IndianaRog and the Temple of Steam

Miniature steam engines by Jensen, Karsten, Stuart & Empire. Lionel & MTH trains. Wind up clocks & watches plus black powder cannons and mortars.


Metal parts restoration

During the week of Feb. 23'rd, I refinished the cast iron parts of engine with special attention to the engine frame which as noted previously had a lot of cosmetic flaws including bubbles, one unlevel foot and a wavy side with a gap in it. 

The next three photos are after disassembly and before any refinishing:

The Refinishing Process start to finish.............

Step 1...Stripped the parts with copious amounts of chemical stripper to remove the tough industrial enamel applied by Jensen 40+ years ago.  Momma is not too fond of this step given I wash the goop off in the kitchen sink under hot water!

A couple of hours later...voila

Step 2...tools of the autobody trade are applied to fix bubbles, gaps and misc. flaws common to the sand casting process used to make these parts.  Epoxy, spot filler and a bit of elbow grease get the job done.  It would have been nice if this were done at time of manufacture, but I spent more time on this one step than Jensen probably allotted to do the complete model 50 assembly!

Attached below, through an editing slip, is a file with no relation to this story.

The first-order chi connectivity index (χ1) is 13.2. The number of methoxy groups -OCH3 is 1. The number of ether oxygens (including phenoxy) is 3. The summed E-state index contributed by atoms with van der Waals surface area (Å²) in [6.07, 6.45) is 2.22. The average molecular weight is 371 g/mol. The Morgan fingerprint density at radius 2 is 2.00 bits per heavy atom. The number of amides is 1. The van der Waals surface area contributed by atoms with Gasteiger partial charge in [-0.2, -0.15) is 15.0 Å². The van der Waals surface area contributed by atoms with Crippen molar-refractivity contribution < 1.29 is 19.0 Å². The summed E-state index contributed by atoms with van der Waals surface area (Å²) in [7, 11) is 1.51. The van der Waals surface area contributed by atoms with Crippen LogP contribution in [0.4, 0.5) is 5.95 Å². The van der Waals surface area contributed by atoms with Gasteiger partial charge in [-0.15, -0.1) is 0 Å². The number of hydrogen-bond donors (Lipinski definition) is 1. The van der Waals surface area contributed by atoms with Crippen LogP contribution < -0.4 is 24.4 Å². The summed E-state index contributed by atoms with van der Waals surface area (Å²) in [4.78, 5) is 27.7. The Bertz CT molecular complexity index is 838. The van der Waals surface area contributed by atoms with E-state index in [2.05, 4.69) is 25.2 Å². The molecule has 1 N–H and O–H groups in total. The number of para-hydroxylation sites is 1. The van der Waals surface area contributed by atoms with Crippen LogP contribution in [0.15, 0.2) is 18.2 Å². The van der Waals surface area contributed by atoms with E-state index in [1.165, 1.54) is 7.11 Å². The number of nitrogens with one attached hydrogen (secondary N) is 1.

As seen below, all feet are now level and engine casting is ready for paint.

The generator castings were flawless, so required only cleanup and masking prior to painting...here the magnets have been removed for separate painting.

Steps 3 & 4 ...1st and 2nd coats of custom blended "greenish" enamel for the cast engine and generator bases with 24 hours and sanding before recoating.  Red flywheel hand painted with red enamel because it's easier than masking off all that nickel.  Generator magnets sprayed with Red Krylon Fusion paint. 

Note the rotating Lazy Susan under the engine...makes painting much easier without touching the item, especially if spraying.

Step 5...final painting step is a "highlighting/shimmering" spray paint application for the cast engine and generator bases...final result is very close to the original Jensen "look".

It's 2/28/09...refinishing of the cast iron parts of the project is done, didn't turn out half bad if I say so myself !!!  

On 3/9/09...the firebox got a new coat of copper paint.  Check out the video that follows for how that paint was applied...riveting camera work!!!

The video, coming from a paint booth near you!!

CLICK HERE for an instant video